Problematic use of alcohol (that is drinking above the recommended safe drinking limits) can lead to serious alcohol problems or dependence. Excessive drinking in people who also have problems with other drugs is common and often makes these problems worse as well as having serious health consequences for the person involved.
Psychosocial interventions are talking therapies that aim to identify an alcohol problem and motivate an individual to do something about it. They can be performed by trained staff (for example, doctors, nurses, counsellors, psychologists, etc.). Talking therapies may help people reduce their drinking but their impact in people who also have problems with other drugs is unknown.
Search date: The evidence is current to June 2014.
We found four studies that examined 594 people with drug problems. One study focused on the way people think and act versus an approach based on Alcoholics Anonymous, aiming to motivate the person to develop a desire to stop using drugs or alcohol. One study looked at a practice that aimed to identify and alcohol problem and motivate the person to do something about it versus usual treatment. One study looked at a counselling style for helping people to explore and resolve doubts about changing their behaviour (group and individual format) versus hepatitis health promotion. The last study looked at the same style versus assessment-only.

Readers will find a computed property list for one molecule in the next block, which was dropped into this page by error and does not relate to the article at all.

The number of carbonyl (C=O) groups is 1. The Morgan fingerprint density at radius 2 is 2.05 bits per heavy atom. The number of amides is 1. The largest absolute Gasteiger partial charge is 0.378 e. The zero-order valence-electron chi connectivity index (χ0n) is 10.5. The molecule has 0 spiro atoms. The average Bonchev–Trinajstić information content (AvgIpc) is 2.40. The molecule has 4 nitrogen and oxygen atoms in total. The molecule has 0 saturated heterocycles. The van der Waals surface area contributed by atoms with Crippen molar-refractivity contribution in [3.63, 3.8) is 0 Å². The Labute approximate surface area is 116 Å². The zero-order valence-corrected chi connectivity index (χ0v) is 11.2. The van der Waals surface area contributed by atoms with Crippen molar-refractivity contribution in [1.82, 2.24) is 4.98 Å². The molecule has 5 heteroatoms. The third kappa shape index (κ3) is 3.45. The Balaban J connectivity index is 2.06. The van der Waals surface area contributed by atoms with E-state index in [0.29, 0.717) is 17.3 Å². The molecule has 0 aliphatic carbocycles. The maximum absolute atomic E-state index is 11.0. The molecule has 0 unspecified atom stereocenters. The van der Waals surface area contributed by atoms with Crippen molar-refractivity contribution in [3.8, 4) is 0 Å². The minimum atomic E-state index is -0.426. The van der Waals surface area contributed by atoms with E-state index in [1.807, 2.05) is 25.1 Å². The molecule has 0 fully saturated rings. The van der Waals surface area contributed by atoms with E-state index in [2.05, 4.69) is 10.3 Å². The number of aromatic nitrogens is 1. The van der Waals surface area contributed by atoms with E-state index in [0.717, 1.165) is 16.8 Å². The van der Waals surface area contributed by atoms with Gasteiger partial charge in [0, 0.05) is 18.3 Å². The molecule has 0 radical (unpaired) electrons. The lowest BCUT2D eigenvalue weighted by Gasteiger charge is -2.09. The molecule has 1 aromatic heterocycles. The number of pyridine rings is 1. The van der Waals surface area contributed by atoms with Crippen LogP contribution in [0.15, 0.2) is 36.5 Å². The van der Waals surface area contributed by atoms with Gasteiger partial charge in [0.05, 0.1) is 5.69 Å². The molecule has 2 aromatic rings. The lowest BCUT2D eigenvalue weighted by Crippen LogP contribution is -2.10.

Overall, there was low-quality evidence only for the comparisons reported in this review.
– The studies were so different that we could not combine their results to answer our question.
– It remains uncertain whether talking therapies affect drinking in people who have problems with both alcohol and other drugs because of the low quality of the evidence.
– It remains uncertain whether talking therapies for drinking affect illicit drug use in people who have problems with both alcohol and other drugs. There was not enough information to compare different types of talking therapies.
– Many of the studies did not account for possible sources of bias.
– More high-quality studies, such as randomised controlled trials, are needed to answer our question.